Interesting stuff. But even more interesting is the how eager everyone in the Times article seems to be to discredit the findings. Now, criticism of studies is certainly fair game. But instead of checking for flaws in the methodology to decide whether the findings are legit, the approach here seems to start with looking at the findings and then (since they run counter to orthodoxy) deciding that the methodology must have been flawed. The only really substantive criticism aimed at the data is the following:

But among the study’s other problems, Dr. Briss said, its subjects who seemed to consume the smallest amount of sodium also provided less urine than those consuming more, an indication that they might not have collected all of their urine in an 24-hour period.

Okay, so I can see two possible hypotheses to explain this apparent anomaly:

  1. Among the apparently healthy volunteers, those who had a premonition that they would die prematurely several years later were also disproportionately more likely to withhold some of their urine from the study in order to artificially reduce the amount of salt they were apparently consuming. Perhaps some underlying confounder explains it: the same character flaw that led them to hide their urine also led to the poor health decisions that eventually killed them.
  2. People who eat lots of salt get more thirsty, drink more, and thus provide more urine.

I’m not saying the study is definitive or without flaws. It’s relatively small, and its subjects were young and healthy — the authors are careful to note that it doesn’t mean that reducing salt intake isn’t useful to reduce blood pressure for patients who already have high blood pressure. But the point is that the establishment response to an interesting new study isn’t “How do we explain this new data?”, it’s “How do we dismiss it?” And that’s a problem.

The sugar article, by Gretchen Reynolds, is essentially aimed as a corrective in the ongoing debate about “toxic fructose,” stirred most recently by Gary Taubes’s Times magazine article. Reynolds sums up some of the recent research on how fructose can help endurance athletes both during and after exercise. In other words, fructose is actually quite useful in some contexts. The responses below the article are quite interesting; e.g.:

While interesting, how is this article RELEVANT to the general audience that reads the NYT? The study referenced in the article relates how sugar affected “highly trained” athletes, a group that measures less than 1% of the population…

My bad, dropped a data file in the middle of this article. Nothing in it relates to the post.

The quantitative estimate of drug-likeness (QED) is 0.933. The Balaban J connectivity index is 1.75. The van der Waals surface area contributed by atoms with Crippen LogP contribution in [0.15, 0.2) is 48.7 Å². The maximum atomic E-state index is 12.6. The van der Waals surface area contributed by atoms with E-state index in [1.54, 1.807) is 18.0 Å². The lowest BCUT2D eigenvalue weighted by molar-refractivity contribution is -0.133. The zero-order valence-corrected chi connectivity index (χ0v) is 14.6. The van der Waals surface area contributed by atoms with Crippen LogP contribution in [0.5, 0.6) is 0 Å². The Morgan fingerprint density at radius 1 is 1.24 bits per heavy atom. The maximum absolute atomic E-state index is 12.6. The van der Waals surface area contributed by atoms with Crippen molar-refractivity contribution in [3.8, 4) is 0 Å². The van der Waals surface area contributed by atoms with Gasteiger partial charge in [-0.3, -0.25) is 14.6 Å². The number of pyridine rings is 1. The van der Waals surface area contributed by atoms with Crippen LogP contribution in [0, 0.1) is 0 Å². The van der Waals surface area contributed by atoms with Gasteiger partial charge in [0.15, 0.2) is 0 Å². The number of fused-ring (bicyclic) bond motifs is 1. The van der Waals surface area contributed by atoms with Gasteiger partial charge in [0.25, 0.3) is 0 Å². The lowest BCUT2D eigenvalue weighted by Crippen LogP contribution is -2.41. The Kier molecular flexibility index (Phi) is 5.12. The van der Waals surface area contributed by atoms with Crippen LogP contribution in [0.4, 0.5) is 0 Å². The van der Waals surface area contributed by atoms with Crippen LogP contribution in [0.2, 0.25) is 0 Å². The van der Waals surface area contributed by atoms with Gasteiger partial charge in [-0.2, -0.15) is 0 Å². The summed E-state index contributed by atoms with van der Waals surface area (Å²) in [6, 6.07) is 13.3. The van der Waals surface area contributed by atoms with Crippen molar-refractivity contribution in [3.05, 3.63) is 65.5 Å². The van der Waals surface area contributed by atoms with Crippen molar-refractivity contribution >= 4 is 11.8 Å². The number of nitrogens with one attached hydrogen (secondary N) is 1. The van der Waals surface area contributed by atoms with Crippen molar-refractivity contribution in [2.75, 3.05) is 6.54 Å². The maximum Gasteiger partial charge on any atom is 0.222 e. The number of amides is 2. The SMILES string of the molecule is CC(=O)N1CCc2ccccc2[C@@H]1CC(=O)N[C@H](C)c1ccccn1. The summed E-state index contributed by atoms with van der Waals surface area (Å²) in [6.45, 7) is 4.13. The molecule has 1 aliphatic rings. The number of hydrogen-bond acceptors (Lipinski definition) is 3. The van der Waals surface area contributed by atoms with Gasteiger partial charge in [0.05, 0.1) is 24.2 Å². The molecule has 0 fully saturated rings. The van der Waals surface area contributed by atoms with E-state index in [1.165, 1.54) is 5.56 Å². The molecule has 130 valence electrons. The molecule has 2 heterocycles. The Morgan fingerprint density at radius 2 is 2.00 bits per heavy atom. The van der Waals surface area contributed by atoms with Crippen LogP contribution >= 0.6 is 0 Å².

But it is relevant. Because it suggests what we really mean is not “Sugar is toxic,” but rather “Excessive sugar in the context of a sedentary lifestyle is toxic.” The first statement is a more attractive one, because it means we have a simple, well-defined enemy to attack, so all we have to do is engineer a bunch of Lo-Sugar snack foods and we’ll all be healthy again. Unfortunately, I think that’s a false promise. You can’t ignore the overall dietary and lifestyle context.

Danny Kassap, 1982-2011

May 4th, 2011

The news has spread pretty rapidly that Danny Kassap, a 28-year-old Canadian marathoner, died early on Monday morning. (Here’s the article from Canadian Running magazine.) Since then, I’ve been mulling over what to say here, how to pay tribute to one of the most remarkable people I’ve ever met — but I’m at a bit of a loss. He was a great friend and an unstoppable force of nature, and the reason so many people are remembering him right now has very little to do with how fast a runner he was.

One important point: his friends are currently raising money to cover the costs of his funeral and burial, the details of which are still being sorted out. His mother has requested that his body be sent back to the Congo if at all possible, but the costs may be prohibitive. They’re accepting donations at

Back in early 2008, I wrote an article about Danny for Canadian Running magazine. It was a hopeful time for Danny: after years of limbo, he was finally on track to receive his landed immigrant status. A few months after this article appeared, he went on to receive his citizenship, and then headed to the Berlin Marathon that fall, where he first collapsed. Here’s the article in full, which I hope captures something of Danny beyond his speed:

Read more…

Vitamin supplements and risk homeostasis

May 3rd, 2011

Just when I thought I’d extricated myself from the great “bike helmets and risk homeostasis” debate, along comes a study suggesting that taking multivitamin pills causes people to behave in less healthy ways for the rest of the day. Even worse, the title of the paper in Psychological Science (“Ironic Effects of Dietary Supplementation: Illusory Invulnerability Created by Taking Dietary Supplements Licenses Health-risk Behaviors”) is likely to start an even fiercer debate about the correct use of the word “irony.” (Maybe it’s just a pun, since some multivitamins contain iron.)

But seriously, folks… The researchers gave a bunch of volunteers a harmless placebo pill; half of them were told it was a placebo, while the other half were told it was a multivitamin. Then they did some experiments and found that those who thought they’d taken a multivitamin “expressed less desire to engage in exercise and more desire to engage in hedonic activities, preferred a buffet over an organic meal, and walked less to benefit their health than the control group.”

It would be silly to take this study as evidence that multivitamins are “bad.” Still, I can’t help feeling that it does point toward a trade-off that people may unconsciously make when they look for “exercise pills” and other shortcuts. Most of the athletes I know take multivitamins as a way of “covering their bases” in case their diet falls short — as, in the real world, it occasionally will. But are there times when it only falls short because they feel that it’s okay to cut corners because they’ve got the pills as back-up? That’s what this study suggests. Maybe it’s better to take away the safety net, so you have more motivation to stay on top of your diet.